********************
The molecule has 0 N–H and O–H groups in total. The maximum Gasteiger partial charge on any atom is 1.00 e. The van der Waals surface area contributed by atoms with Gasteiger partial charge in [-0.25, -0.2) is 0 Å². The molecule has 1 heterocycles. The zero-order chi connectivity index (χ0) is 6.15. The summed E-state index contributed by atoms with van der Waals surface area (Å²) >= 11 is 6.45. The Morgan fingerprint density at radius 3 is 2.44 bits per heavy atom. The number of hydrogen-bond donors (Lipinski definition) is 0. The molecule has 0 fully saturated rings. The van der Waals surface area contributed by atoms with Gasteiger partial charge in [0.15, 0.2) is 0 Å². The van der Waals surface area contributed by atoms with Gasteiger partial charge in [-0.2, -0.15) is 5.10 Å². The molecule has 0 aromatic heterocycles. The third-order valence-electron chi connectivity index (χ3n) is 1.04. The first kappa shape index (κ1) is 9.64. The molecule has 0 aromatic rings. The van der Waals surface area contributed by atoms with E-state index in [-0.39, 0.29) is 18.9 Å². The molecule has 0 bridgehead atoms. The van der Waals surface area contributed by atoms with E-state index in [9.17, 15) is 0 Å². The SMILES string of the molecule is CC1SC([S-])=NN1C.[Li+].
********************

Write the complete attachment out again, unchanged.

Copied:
The molecule has 0 N–H and O–H groups in total. The maximum Gasteiger partial charge on any atom is 1.00 e. The van der Waals surface area contributed by atoms with Gasteiger partial charge in [-0.25, -0.2) is 0 Å². The molecule has 1 heterocycles. The zero-order chi connectivity index (χ0) is 6.15. The summed E-state index contributed by atoms with van der Waals surface area (Å²) >= 11 is 6.45. The Morgan fingerprint density at radius 3 is 2.44 bits per heavy atom. The number of hydrogen-bond donors (Lipinski definition) is 0. The molecule has 0 fully saturated rings. The van der Waals surface area contributed by atoms with Gasteiger partial charge in [0.15, 0.2) is 0 Å². The van der Waals surface area contributed by atoms with Gasteiger partial charge in [-0.2, -0.15) is 5.10 Å². The molecule has 0 aromatic heterocycles. The third-order valence-electron chi connectivity index (χ3n) is 1.04. The first kappa shape index (κ1) is 9.64. The molecule has 0 aromatic rings. The van der Waals surface area contributed by atoms with E-state index in [-0.39, 0.29) is 18.9 Å². The molecule has 0 bridgehead atoms. The van der Waals surface area contributed by atoms with E-state index in [9.17, 15) is 0 Å². The SMILES string of the molecule is CC1SC([S-])=NN1C.[Li+].